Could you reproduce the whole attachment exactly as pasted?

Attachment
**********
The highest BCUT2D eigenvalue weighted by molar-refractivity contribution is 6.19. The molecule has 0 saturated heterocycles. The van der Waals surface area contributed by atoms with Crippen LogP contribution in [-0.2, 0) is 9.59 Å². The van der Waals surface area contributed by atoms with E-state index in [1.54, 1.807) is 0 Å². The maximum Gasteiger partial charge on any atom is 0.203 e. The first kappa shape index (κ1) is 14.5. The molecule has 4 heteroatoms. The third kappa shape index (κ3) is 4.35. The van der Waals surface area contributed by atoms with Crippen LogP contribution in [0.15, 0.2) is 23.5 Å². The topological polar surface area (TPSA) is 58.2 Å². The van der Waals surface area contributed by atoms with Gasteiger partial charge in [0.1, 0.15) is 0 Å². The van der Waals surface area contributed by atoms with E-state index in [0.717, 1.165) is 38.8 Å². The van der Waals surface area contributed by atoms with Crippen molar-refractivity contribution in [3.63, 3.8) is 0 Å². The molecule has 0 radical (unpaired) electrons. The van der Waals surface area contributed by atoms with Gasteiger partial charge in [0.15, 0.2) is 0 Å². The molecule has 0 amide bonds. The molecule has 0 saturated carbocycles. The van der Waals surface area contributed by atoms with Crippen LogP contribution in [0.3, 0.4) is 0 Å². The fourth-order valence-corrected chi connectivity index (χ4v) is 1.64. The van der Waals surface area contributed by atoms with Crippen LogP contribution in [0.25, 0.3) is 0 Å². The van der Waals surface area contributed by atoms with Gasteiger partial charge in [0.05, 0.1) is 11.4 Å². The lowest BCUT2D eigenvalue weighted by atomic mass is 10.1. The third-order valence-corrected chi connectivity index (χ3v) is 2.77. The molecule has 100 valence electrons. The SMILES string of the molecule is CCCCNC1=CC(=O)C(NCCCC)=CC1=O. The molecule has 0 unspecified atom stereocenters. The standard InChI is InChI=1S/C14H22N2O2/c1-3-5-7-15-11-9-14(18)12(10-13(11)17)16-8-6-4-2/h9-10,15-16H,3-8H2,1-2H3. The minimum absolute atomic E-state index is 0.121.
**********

The highest BCUT2D eigenvalue weighted by molar-refractivity contribution is 6.19. The molecule has 0 saturated heterocycles. The van der Waals surface area contributed by atoms with Crippen LogP contribution in [-0.2, 0) is 9.59 Å². The van der Waals surface area contributed by atoms with E-state index in [1.54, 1.807) is 0 Å². The maximum Gasteiger partial charge on any atom is 0.203 e. The first kappa shape index (κ1) is 14.5. The molecule has 4 heteroatoms. The third kappa shape index (κ3) is 4.35. The van der Waals surface area contributed by atoms with Crippen LogP contribution in [0.15, 0.2) is 23.5 Å². The topological polar surface area (TPSA) is 58.2 Å². The van der Waals surface area contributed by atoms with Gasteiger partial charge in [0.1, 0.15) is 0 Å². The van der Waals surface area contributed by atoms with E-state index in [0.717, 1.165) is 38.8 Å². The van der Waals surface area contributed by atoms with Crippen molar-refractivity contribution in [3.63, 3.8) is 0 Å². The molecule has 0 radical (unpaired) electrons. The van der Waals surface area contributed by atoms with Gasteiger partial charge in [0.15, 0.2) is 0 Å². The molecule has 0 amide bonds. The molecule has 0 saturated carbocycles. The van der Waals surface area contributed by atoms with Crippen LogP contribution in [0.3, 0.4) is 0 Å². The fourth-order valence-corrected chi connectivity index (χ4v) is 1.64. The van der Waals surface area contributed by atoms with Crippen LogP contribution in [0.25, 0.3) is 0 Å². The van der Waals surface area contributed by atoms with Gasteiger partial charge in [0.05, 0.1) is 11.4 Å². The lowest BCUT2D eigenvalue weighted by atomic mass is 10.1. The third-order valence-corrected chi connectivity index (χ3v) is 2.77. The molecule has 100 valence electrons. The SMILES string of the molecule is CCCCNC1=CC(=O)C(NCCCC)=CC1=O. The molecule has 0 unspecified atom stereocenters. The standard InChI is InChI=1S/C14H22N2O2/c1-3-5-7-15-11-9-14(18)12(10-13(11)17)16-8-6-4-2/h9-10,15-16H,3-8H2,1-2H3. The minimum absolute atomic E-state index is 0.121.